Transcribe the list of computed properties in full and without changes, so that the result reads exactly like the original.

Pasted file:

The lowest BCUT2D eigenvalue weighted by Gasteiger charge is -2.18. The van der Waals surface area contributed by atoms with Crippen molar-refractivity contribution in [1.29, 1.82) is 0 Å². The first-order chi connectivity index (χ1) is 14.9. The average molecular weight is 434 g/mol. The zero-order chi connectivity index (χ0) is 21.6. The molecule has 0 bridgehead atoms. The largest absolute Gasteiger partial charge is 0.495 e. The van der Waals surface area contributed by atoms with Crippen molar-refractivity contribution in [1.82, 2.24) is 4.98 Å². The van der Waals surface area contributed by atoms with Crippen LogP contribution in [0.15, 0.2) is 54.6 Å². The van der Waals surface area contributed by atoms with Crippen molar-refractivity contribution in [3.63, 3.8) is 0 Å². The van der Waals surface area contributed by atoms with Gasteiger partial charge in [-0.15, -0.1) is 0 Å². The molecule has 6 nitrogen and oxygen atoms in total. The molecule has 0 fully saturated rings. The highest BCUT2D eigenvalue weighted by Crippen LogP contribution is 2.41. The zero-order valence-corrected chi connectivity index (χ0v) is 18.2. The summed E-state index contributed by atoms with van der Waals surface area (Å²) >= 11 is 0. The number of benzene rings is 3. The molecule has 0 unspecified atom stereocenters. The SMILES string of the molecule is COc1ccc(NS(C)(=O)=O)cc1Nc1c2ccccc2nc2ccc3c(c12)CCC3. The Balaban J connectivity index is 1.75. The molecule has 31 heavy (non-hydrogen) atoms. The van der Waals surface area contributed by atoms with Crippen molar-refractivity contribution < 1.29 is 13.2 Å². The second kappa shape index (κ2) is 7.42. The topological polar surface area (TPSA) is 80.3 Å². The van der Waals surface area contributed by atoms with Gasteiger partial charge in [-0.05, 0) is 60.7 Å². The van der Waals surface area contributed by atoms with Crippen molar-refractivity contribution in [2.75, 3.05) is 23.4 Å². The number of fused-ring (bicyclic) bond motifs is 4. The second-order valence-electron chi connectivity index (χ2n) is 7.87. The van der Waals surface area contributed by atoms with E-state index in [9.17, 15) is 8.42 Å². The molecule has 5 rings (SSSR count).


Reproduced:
The lowest BCUT2D eigenvalue weighted by Gasteiger charge is -2.18. The van der Waals surface area contributed by atoms with Crippen molar-refractivity contribution in [1.29, 1.82) is 0 Å². The first-order chi connectivity index (χ1) is 14.9. The average molecular weight is 434 g/mol. The zero-order chi connectivity index (χ0) is 21.6. The molecule has 0 bridgehead atoms. The largest absolute Gasteiger partial charge is 0.495 e. The van der Waals surface area contributed by atoms with Crippen molar-refractivity contribution in [1.82, 2.24) is 4.98 Å². The van der Waals surface area contributed by atoms with Crippen LogP contribution in [0.15, 0.2) is 54.6 Å². The van der Waals surface area contributed by atoms with Crippen molar-refractivity contribution in [3.63, 3.8) is 0 Å². The van der Waals surface area contributed by atoms with Gasteiger partial charge in [-0.15, -0.1) is 0 Å². The molecule has 6 nitrogen and oxygen atoms in total. The molecule has 0 fully saturated rings. The highest BCUT2D eigenvalue weighted by Crippen LogP contribution is 2.41. The zero-order valence-corrected chi connectivity index (χ0v) is 18.2. The summed E-state index contributed by atoms with van der Waals surface area (Å²) >= 11 is 0. The number of benzene rings is 3. The molecule has 0 unspecified atom stereocenters. The SMILES string of the molecule is COc1ccc(NS(C)(=O)=O)cc1Nc1c2ccccc2nc2ccc3c(c12)CCC3. The Balaban J connectivity index is 1.75. The molecule has 31 heavy (non-hydrogen) atoms. The van der Waals surface area contributed by atoms with Crippen molar-refractivity contribution < 1.29 is 13.2 Å². The second kappa shape index (κ2) is 7.42. The topological polar surface area (TPSA) is 80.3 Å². The van der Waals surface area contributed by atoms with Gasteiger partial charge in [-0.05, 0) is 60.7 Å². The van der Waals surface area contributed by atoms with Crippen molar-refractivity contribution in [2.75, 3.05) is 23.4 Å². The number of fused-ring (bicyclic) bond motifs is 4. The second-order valence-electron chi connectivity index (χ2n) is 7.87. The van der Waals surface area contributed by atoms with E-state index in [9.17, 15) is 8.42 Å². The molecule has 5 rings (SSSR count).